The magistrate's basis for denying Washington's first petition, which was adopted by the district court, was that while the attorney's "conduct of the investigation may have embodied a mistake ..., it ... [could] not be deemed negligence or ignorance." We agree. As the magistrate correctly pointed out in ruling on the first petition, the fact that the records were available and subject to subpoena is not dispositive of the question of the appropriateness of the investigation. The attorney made a reasonable oral inquiry to Eastern Airlines with regard to the records. Regardless of whether he was misinformed about the status of the records or whether he misunderstood the airlines' response, there is no question that in his mind the records were unavailable. He promptly telephoned the company and spoke to a representative who was familiar with the airlines' policy on keeping boarding passes. From this conversation, he believed that the records were unavailable. He thus exercised reasonable professional judgment when he decided not to expend any more of his valuable investigatory time or resources attempting to obtain them. And, while the fact that he was misinformed (or even misunderstood the correct information) is indeed unfortunate, we are of opinion it was not an act outside the range of competence demanded of an attorney in a criminal case, Marzullo, 561 F.2d at 543, nor did it fall outside the "wide range of reasonable professional assistance" which is acceptable in a criminal case. Strickland, 466 U.S. at 689.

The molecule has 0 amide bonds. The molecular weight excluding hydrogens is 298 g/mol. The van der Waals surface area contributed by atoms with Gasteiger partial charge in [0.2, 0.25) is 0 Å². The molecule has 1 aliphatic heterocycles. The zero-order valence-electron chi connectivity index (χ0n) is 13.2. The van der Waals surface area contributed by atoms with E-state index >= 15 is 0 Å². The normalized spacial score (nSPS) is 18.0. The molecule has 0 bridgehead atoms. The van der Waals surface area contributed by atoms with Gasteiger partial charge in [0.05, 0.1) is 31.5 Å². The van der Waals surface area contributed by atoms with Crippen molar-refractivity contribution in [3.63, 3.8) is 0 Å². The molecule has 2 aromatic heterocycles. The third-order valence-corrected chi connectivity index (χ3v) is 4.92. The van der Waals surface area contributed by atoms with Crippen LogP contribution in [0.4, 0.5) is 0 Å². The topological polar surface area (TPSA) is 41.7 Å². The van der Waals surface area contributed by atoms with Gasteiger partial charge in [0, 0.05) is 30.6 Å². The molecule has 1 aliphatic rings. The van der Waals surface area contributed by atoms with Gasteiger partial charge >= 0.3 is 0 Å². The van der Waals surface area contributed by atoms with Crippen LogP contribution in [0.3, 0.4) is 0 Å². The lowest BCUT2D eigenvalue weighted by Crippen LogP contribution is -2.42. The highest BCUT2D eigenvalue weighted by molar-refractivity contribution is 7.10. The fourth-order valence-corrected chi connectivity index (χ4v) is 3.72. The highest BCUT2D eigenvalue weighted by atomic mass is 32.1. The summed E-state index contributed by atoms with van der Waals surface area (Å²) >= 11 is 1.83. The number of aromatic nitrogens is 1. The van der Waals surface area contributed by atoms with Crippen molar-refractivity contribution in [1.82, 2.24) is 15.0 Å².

The duty at issue in this case was counsel's duty to investigate. The Court specifically focused on this inquiry in Strickland and stated that a heavy measure of deference to counsel's judgments should be applied in scrutinizing a decision not to investigate. Id. at 691. We think that reasoning applies here to the attorney's decision not to investigate further. After examining the record before us, and after briefing and oral argument, we are of opinion that the attorney's assistance was competent under Strickland.
Since we have determined that Washington has failed to establish the first prong of the Strickland test, it is unnecessary for us to discuss the associated issues raised in this appeal.
The judgment of the district court denying Sec. 2255 relief is
The court has indicated that in some rare situations prejudice may be presumed. Strickland, 466 U.S. at 692. Implicit in this exception is the fact that in all cases a defendant must establish the first element of Strickland. Thus, this exception has no application here because the question we address is whether the attorney's performance was in fact deficient